In a recent piece for my local newspaper, the Shepherdstown WV Observer, I used my harrowing experience in a DC rush hour snow storm to address all-to-common skepticism about anthropocentric climate change. But heavy snowfall wasn’t the only climate-relevant news story this past winter. We saw a fair bit of hype about the new electric car debuted by Chevy, the Volt. The Volt has two electric motors that operate from a charged battery with a gasoline engine for backup. Recharging the battery allows the car to travel 30 or 40 miles, after which the gasoline engine kicks in to keep the electric motors going for a few hundred more miles. Electric cars are often publicized in the press as being a good environmental choice because they require so little gasoline. No doubt their widespread use could reduce our dependence on oil – a worthy goal considering climate change, the impacts of drilling and a foreign policy that includes far too many wars and propping up of unworthy tyrants. But from an environmental standpoint, their benefits are questionable - a question that far too few journalists bother to ask.
Electric cars need electricity. Almost half of the electricity in this country is produced by coal, the rest by natural gas, nuclear power, hydroelectric, renewables and oil. In 2008, coal accounted for 37% of total U.S. emissions of carbon dioxide, a major greenhouse gas. Although the percentage of U.S. electricity generated by coal is expected to decrease over the next 25 years, the Energy Information Agency, reports that -- barring substantial policy changes such as a carbon tax -- our overall consumption of coal will increase as demand increases.
Acid mine drainage, acid rain, and mercury emissions are all associated with coal, and as a transplant to West Virginia I’m somewhat sensitive to this. West Virginia ranks second in the nation in coal production (after Wyoming). Increasingly, mining for coal in West Virginia means moving mountains: mountaintop removal now accounts for an estimated 30% of coal mined in the state. And yes, they really do take the tops off the mountains and dump them in streams. Just watch one of the several documentaries released in recent years, such as Coal Country or Burning the Future: Coal in America and any complacency one might have about the environmental and human impacts of this practice disappears. Those affected are typically low-income families with few resources to draw on when their health, property, and water supplies are destroyed by nearby mines. This is not a long-term solution.
Energy experts across the spectrum generally agree that the United States has to include coal as a significant part of its energy portfolio in coming decades, even as it shifts to alternative sources. Change takes time: Developing an exciting new technology – whether a renewable energy source or an electric car -- is just part of it. Overcoming the economic, social and infrastructure inertia to widespread adoption is an even bigger challenge. Eventually, we may generate our electricity through clean renewable sources. We may even make coal cleaner through technological innovation. But for the foreseeable future, more electricity means more dirty coal, more emissions, and more mining. So I can’t help but wonder: why are we developing new technologies that will increase our demand for this fuel even more?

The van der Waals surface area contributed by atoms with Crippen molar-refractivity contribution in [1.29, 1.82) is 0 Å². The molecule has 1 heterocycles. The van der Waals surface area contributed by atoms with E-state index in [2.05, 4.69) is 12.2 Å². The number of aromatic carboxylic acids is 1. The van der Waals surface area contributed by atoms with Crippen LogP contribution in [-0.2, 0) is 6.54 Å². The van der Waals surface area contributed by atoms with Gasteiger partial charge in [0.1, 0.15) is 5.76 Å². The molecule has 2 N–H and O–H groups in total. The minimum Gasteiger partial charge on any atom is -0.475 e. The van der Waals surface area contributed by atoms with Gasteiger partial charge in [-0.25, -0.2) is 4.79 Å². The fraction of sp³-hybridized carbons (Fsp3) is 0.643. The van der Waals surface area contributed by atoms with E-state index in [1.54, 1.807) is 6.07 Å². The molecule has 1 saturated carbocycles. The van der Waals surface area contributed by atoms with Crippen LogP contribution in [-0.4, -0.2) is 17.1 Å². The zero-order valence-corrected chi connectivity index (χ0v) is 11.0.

Perhaps it’s because new technology is sexy; the familiar less so. But the familiar may be the better option after all. Peter Whoriskey of The Washington Post recently reported that U.S. automakers recently have introduced several new models with old-fashioned internal combustion engines but substantially improved fuel efficiency, including Chevrolet’s Cruze Eco and the Hyundai Elantra. These cars approach the fuel efficiency of hybrids with lighter materials and sleeker design among other things. This I can relate to: the trusty 8-year old Honda Civic that got me through that winter snowstorm approaches 40 mpg on the highway when in top shape, so undoubtedly newer models can do better. As Peter’s reporting indicates, when the fuel economy of a bestselling car is improved even incrementally, it can have substantially greater impact on overall fuel consumption than a new technology model that doesn’t sell well. With their high cost and special needs, electric cars fall into that category. Some predict that when federal tax credits for electric cars expire in coming years, sales will drop further.
Fuel economy always has been a question of motivation on the part of the automakers (so much money to be made on SUV’s) and consumers (loved those SUVs), not technology. Congress crumbles under the pressure of both and repeatedly refuses to push the envelope with meaningful fuel economy standards. The relative flush of fuel efficient options we see now is the result of the recession and corporate bashing during the bailouts. The boost in electric cars apparently is the result of federal subsidies. Is it temporary? We’ve been here before – better mileage becomes a selling point only when gas prices go up, and then it fades until the next crisis.
Time will tell. But maybe if we saw a little more hype for efficiency and a little less for technological curiosities, we would achieve greater impact at less cost.